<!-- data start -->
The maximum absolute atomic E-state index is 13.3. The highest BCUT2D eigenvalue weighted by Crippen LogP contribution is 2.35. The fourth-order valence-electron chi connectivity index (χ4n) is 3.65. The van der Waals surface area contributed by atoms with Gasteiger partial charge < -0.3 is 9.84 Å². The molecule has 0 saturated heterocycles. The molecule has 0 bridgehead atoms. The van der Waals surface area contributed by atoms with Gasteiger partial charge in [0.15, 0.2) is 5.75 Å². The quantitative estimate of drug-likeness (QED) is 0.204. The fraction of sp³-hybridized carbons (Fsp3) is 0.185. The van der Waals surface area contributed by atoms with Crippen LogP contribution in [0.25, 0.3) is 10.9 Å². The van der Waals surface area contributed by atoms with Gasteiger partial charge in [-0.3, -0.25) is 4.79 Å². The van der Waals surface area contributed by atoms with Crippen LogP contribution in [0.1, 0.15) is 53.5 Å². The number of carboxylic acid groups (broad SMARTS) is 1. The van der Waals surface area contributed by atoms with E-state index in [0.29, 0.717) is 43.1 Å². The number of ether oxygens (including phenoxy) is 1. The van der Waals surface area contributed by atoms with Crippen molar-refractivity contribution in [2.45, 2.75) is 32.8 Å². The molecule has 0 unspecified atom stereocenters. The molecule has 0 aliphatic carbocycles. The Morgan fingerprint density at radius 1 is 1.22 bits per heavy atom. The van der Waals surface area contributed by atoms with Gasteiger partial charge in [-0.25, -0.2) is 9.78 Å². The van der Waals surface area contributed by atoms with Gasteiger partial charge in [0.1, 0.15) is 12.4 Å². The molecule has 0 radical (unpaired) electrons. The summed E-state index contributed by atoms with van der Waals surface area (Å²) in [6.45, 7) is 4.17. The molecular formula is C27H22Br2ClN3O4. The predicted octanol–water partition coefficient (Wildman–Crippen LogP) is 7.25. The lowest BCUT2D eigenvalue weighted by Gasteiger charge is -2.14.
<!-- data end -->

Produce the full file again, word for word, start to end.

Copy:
The maximum absolute atomic E-state index is 13.3. The highest BCUT2D eigenvalue weighted by Crippen LogP contribution is 2.35. The fourth-order valence-electron chi connectivity index (χ4n) is 3.65. The van der Waals surface area contributed by atoms with Gasteiger partial charge < -0.3 is 9.84 Å². The molecule has 0 saturated heterocycles. The molecule has 0 bridgehead atoms. The van der Waals surface area contributed by atoms with Gasteiger partial charge in [0.15, 0.2) is 5.75 Å². The quantitative estimate of drug-likeness (QED) is 0.204. The fraction of sp³-hybridized carbons (Fsp3) is 0.185. The van der Waals surface area contributed by atoms with Crippen LogP contribution in [0.25, 0.3) is 10.9 Å². The van der Waals surface area contributed by atoms with Gasteiger partial charge in [-0.3, -0.25) is 4.79 Å². The van der Waals surface area contributed by atoms with Crippen LogP contribution in [0.1, 0.15) is 53.5 Å². The number of carboxylic acid groups (broad SMARTS) is 1. The van der Waals surface area contributed by atoms with E-state index in [0.29, 0.717) is 43.1 Å². The number of ether oxygens (including phenoxy) is 1. The van der Waals surface area contributed by atoms with Crippen molar-refractivity contribution in [2.45, 2.75) is 32.8 Å². The molecule has 0 unspecified atom stereocenters. The molecule has 0 aliphatic carbocycles. The Morgan fingerprint density at radius 1 is 1.22 bits per heavy atom. The van der Waals surface area contributed by atoms with Gasteiger partial charge in [-0.25, -0.2) is 9.78 Å². The van der Waals surface area contributed by atoms with Gasteiger partial charge in [0.1, 0.15) is 12.4 Å². The molecule has 0 radical (unpaired) electrons. The summed E-state index contributed by atoms with van der Waals surface area (Å²) in [6.45, 7) is 4.17. The molecular formula is C27H22Br2ClN3O4. The predicted octanol–water partition coefficient (Wildman–Crippen LogP) is 7.25. The lowest BCUT2D eigenvalue weighted by Gasteiger charge is -2.14.